Wednesday, 26 June 2013

What Fell Beneath the Tracks by Kawika Guillermo

Read by Brad Powers

A man with flaccid limbs drifts by me at the Varanasi train station. Except for a beard covering half his torso he is completely nude, and just as I see his swaying comportment crossing my path, he plummets into the railroad tracks, tumbling into the heavy iron rails the way one might fall onto a softly pillowed couch after a long, exhausting day.

On the train to Kolkata I can think of little else. The fall, his fall, a fall. It seems he was…drunk? Poor? Desperate? Really really old? Perhaps religious? Was the man's loosely-worn dhoti simply yanked off by the elements? I am so troubled that when Avisha's bag is stolen in the middle of the night and I am charging through each compartment of sleeping bodies searching for the stolen passport and credit cards, and when the Kalkota police with Rajastani mustaches and thick eyebrows finally arrive holding Uzis and AK-47s, and when we are left sitting in the station in Kolkata wondering if we are ever getting home, and even when, hours later, hotel owners start throwing our luggage into the floods of the monsoon, refusing to let us in without Avisha's passport and then we have to trudge for hours through a street flood that has risen to my waistline and our tears never show through the pouring rain—during all of that, I am still in that Varanasi train station with the heat slapping me down, still watching that nude man plummet into the train tracks.

 How does an entirely nude man get all the way from the platform staircases, through the corridors of the station and the hired guards, to my end of the train? Had he been nude the entire time? Had he really walked through the entire train station, naked? I wonder this as Avisha and I are rejected from our fifth hotel and sent back into the waters of the monsoon. With my notebooks already soggy from the floods, I begin to count the things we still have. The clothes on our backs. We have toothbrushes and bones. Defeated eyes. Variegated silk from Benares. Contemplation of the vacant railway. We have words that have hibernated for so long in our mouths. We just have to keep our heads in the right place. I repeat to myself an adage: The greatness of a man is not in his achievements, but in the way he reacts to tragedy. No longer with the privilege of cynicism, deprived of our sense of distance, we are comforted by every cliché that comes to mind.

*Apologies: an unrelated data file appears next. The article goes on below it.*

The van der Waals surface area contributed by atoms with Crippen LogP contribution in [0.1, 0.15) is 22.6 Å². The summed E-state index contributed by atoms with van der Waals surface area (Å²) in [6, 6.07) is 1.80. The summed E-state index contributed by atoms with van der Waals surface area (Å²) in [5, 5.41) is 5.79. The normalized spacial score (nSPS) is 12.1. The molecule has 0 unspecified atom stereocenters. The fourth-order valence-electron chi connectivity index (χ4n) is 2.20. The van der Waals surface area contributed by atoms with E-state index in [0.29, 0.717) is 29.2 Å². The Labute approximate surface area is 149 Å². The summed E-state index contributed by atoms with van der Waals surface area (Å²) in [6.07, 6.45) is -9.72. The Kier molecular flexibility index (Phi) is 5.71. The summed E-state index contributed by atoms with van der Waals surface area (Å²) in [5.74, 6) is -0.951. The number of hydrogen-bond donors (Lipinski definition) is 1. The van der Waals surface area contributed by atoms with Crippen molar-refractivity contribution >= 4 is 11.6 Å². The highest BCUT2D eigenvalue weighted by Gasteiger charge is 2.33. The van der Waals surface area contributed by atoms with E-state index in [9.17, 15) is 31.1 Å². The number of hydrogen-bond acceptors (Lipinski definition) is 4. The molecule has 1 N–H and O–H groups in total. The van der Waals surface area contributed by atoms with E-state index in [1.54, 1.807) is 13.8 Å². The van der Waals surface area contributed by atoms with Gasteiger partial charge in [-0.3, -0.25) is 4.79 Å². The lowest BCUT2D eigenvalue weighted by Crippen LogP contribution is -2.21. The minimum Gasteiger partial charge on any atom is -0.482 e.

Hours into our plight we are sick with exhaustion and wet to our chests, so we dampen the floor of an internet cafe. As Avisha calls her loved ones, reliving the tragedy again and again. I cannot forget that we are still in a state of desperation with no proof that we belong. The hotel managers and landlords still refuse to let us in, assuming perhaps that she is a prostitute from Orissa or the Northeast, and that I am trafficking her across the border. To them, we are on our way to Sonagochi, where I will sell her to the highest bidding brothel. When I show them her police report they snicker at the stamp.

We are, truly, in Kolkata.

I keep counting: We have mother-of-pearl bangles. A new bedcover three sizes too large. An ineffable urge to fly away from wherever we are. Songs that strangle.

As Avisha seeks help at the internet café, I go back in the river of the flooded street, heading towards that intersection where the current pushes against me. A black bull has somehow retreated to a rooftop. Children in school uniforms expel gay laughter as they are carried in the rushing flood. Unable to see my feet, I take slow, careful steps. In the water I begin to lose my mind. But my body does not give out.

At perhaps the eighth hotel, I meet Phillip, an Indian man with a small mustache wearing tucked-in plaid. As I tell him what has happened to us, his fists clench in a rage that I am far past, but I accept him as my stand-in, as it allows me to just sit and breathe. He offers us a room, tells us everything is going to be all right. He joins us in waking up the old clichés in his mouth. He says that we must keep our head. No matter what, keep your head.

An hour later I bring Avisha to the hotel. Phillip assesses the situation. You have no copies of your passport. No identification at all. No money. No credit cards. No cell phone. You have nothing. Nothing. Do you know what it means to have nothing? In this country?

It seems we just appeared, waiting to be picked up.

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